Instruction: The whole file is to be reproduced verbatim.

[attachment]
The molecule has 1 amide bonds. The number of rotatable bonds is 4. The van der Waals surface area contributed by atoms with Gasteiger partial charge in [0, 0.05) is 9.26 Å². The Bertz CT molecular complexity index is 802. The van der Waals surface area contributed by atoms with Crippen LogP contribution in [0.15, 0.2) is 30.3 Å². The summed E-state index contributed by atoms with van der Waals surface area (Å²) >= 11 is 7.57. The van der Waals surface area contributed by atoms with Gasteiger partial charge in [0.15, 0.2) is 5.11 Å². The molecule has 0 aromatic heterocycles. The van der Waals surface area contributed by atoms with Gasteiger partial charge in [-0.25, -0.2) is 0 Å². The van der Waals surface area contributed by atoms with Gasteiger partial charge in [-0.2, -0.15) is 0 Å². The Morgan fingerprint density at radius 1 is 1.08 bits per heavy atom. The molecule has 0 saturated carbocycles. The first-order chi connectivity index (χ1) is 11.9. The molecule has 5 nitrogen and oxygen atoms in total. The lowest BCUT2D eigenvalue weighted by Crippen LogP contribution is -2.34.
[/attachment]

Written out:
The molecule has 1 amide bonds. The number of rotatable bonds is 4. The van der Waals surface area contributed by atoms with Gasteiger partial charge in [0, 0.05) is 9.26 Å². The Bertz CT molecular complexity index is 802. The van der Waals surface area contributed by atoms with Crippen LogP contribution in [0.15, 0.2) is 30.3 Å². The summed E-state index contributed by atoms with van der Waals surface area (Å²) >= 11 is 7.57. The van der Waals surface area contributed by atoms with Gasteiger partial charge in [0.15, 0.2) is 5.11 Å². The molecule has 0 aromatic heterocycles. The van der Waals surface area contributed by atoms with Gasteiger partial charge in [-0.25, -0.2) is 0 Å². The van der Waals surface area contributed by atoms with Gasteiger partial charge in [-0.2, -0.15) is 0 Å². The Morgan fingerprint density at radius 1 is 1.08 bits per heavy atom. The molecule has 0 saturated carbocycles. The first-order chi connectivity index (χ1) is 11.9. The molecule has 5 nitrogen and oxygen atoms in total. The lowest BCUT2D eigenvalue weighted by Crippen LogP contribution is -2.34.